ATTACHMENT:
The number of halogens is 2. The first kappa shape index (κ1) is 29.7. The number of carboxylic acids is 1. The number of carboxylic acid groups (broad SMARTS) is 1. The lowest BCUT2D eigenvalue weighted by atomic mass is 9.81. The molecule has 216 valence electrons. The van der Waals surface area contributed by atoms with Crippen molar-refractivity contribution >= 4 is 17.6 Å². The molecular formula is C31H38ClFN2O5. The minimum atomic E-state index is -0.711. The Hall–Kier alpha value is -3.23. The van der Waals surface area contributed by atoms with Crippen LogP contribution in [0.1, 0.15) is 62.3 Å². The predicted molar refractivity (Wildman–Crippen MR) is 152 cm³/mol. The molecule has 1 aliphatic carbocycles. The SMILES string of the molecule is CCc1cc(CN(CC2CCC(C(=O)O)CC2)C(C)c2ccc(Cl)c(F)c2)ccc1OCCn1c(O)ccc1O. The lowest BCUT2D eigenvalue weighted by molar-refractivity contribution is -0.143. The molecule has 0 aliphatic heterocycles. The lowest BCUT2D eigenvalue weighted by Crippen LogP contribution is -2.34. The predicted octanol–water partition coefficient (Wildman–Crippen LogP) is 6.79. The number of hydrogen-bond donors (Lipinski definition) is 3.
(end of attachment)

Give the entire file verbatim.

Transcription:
The number of halogens is 2. The first kappa shape index (κ1) is 29.7. The number of carboxylic acids is 1. The number of carboxylic acid groups (broad SMARTS) is 1. The lowest BCUT2D eigenvalue weighted by atomic mass is 9.81. The molecule has 216 valence electrons. The van der Waals surface area contributed by atoms with Crippen molar-refractivity contribution >= 4 is 17.6 Å². The molecular formula is C31H38ClFN2O5. The minimum atomic E-state index is -0.711. The Hall–Kier alpha value is -3.23. The van der Waals surface area contributed by atoms with Crippen LogP contribution in [0.1, 0.15) is 62.3 Å². The predicted molar refractivity (Wildman–Crippen MR) is 152 cm³/mol. The molecule has 1 aliphatic carbocycles. The SMILES string of the molecule is CCc1cc(CN(CC2CCC(C(=O)O)CC2)C(C)c2ccc(Cl)c(F)c2)ccc1OCCn1c(O)ccc1O. The lowest BCUT2D eigenvalue weighted by molar-refractivity contribution is -0.143. The molecule has 0 aliphatic heterocycles. The lowest BCUT2D eigenvalue weighted by Crippen LogP contribution is -2.34. The predicted octanol–water partition coefficient (Wildman–Crippen LogP) is 6.79. The number of hydrogen-bond donors (Lipinski definition) is 3.